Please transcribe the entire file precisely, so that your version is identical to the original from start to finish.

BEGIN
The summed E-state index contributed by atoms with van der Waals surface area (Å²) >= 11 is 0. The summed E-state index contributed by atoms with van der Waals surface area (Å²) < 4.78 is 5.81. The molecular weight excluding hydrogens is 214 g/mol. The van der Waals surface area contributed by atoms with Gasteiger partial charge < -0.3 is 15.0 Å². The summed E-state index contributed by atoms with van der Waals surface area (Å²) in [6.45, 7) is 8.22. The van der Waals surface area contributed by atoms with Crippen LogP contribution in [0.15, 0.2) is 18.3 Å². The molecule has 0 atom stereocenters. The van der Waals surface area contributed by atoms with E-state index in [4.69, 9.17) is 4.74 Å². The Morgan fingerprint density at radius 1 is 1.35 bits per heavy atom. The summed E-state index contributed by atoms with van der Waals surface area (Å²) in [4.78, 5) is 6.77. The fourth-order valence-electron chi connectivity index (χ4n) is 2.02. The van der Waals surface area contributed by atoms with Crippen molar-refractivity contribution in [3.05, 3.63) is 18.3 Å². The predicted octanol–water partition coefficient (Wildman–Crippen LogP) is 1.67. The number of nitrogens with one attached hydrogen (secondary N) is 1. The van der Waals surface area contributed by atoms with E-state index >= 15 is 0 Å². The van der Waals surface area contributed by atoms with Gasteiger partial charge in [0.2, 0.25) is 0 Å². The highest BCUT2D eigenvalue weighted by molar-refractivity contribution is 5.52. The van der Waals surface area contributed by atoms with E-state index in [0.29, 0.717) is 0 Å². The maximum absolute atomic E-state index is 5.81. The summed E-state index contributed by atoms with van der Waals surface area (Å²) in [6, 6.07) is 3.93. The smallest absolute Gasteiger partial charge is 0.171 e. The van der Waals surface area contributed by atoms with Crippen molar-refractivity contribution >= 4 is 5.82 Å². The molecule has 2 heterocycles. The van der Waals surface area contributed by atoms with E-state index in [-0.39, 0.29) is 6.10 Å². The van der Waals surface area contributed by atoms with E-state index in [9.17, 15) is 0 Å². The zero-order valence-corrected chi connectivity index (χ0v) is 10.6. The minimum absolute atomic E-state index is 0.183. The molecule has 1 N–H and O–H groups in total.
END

The summed E-state index contributed by atoms with van der Waals surface area (Å²) >= 11 is 0. The summed E-state index contributed by atoms with van der Waals surface area (Å²) < 4.78 is 5.81. The molecular weight excluding hydrogens is 214 g/mol. The van der Waals surface area contributed by atoms with Gasteiger partial charge < -0.3 is 15.0 Å². The summed E-state index contributed by atoms with van der Waals surface area (Å²) in [6.45, 7) is 8.22. The van der Waals surface area contributed by atoms with Crippen LogP contribution in [0.15, 0.2) is 18.3 Å². The molecule has 0 atom stereocenters. The van der Waals surface area contributed by atoms with E-state index in [4.69, 9.17) is 4.74 Å². The Morgan fingerprint density at radius 1 is 1.35 bits per heavy atom. The summed E-state index contributed by atoms with van der Waals surface area (Å²) in [4.78, 5) is 6.77. The fourth-order valence-electron chi connectivity index (χ4n) is 2.02. The van der Waals surface area contributed by atoms with Crippen molar-refractivity contribution in [3.05, 3.63) is 18.3 Å². The predicted octanol–water partition coefficient (Wildman–Crippen LogP) is 1.67. The number of nitrogens with one attached hydrogen (secondary N) is 1. The van der Waals surface area contributed by atoms with E-state index >= 15 is 0 Å². The van der Waals surface area contributed by atoms with Gasteiger partial charge in [0.2, 0.25) is 0 Å². The highest BCUT2D eigenvalue weighted by molar-refractivity contribution is 5.52. The van der Waals surface area contributed by atoms with E-state index in [0.29, 0.717) is 0 Å². The maximum absolute atomic E-state index is 5.81. The summed E-state index contributed by atoms with van der Waals surface area (Å²) in [6, 6.07) is 3.93. The smallest absolute Gasteiger partial charge is 0.171 e. The van der Waals surface area contributed by atoms with Crippen molar-refractivity contribution >= 4 is 5.82 Å². The molecule has 2 heterocycles. The van der Waals surface area contributed by atoms with E-state index in [-0.39, 0.29) is 6.10 Å². The van der Waals surface area contributed by atoms with E-state index in [9.17, 15) is 0 Å². The zero-order valence-corrected chi connectivity index (χ0v) is 10.6. The minimum absolute atomic E-state index is 0.183. The molecule has 1 N–H and O–H groups in total.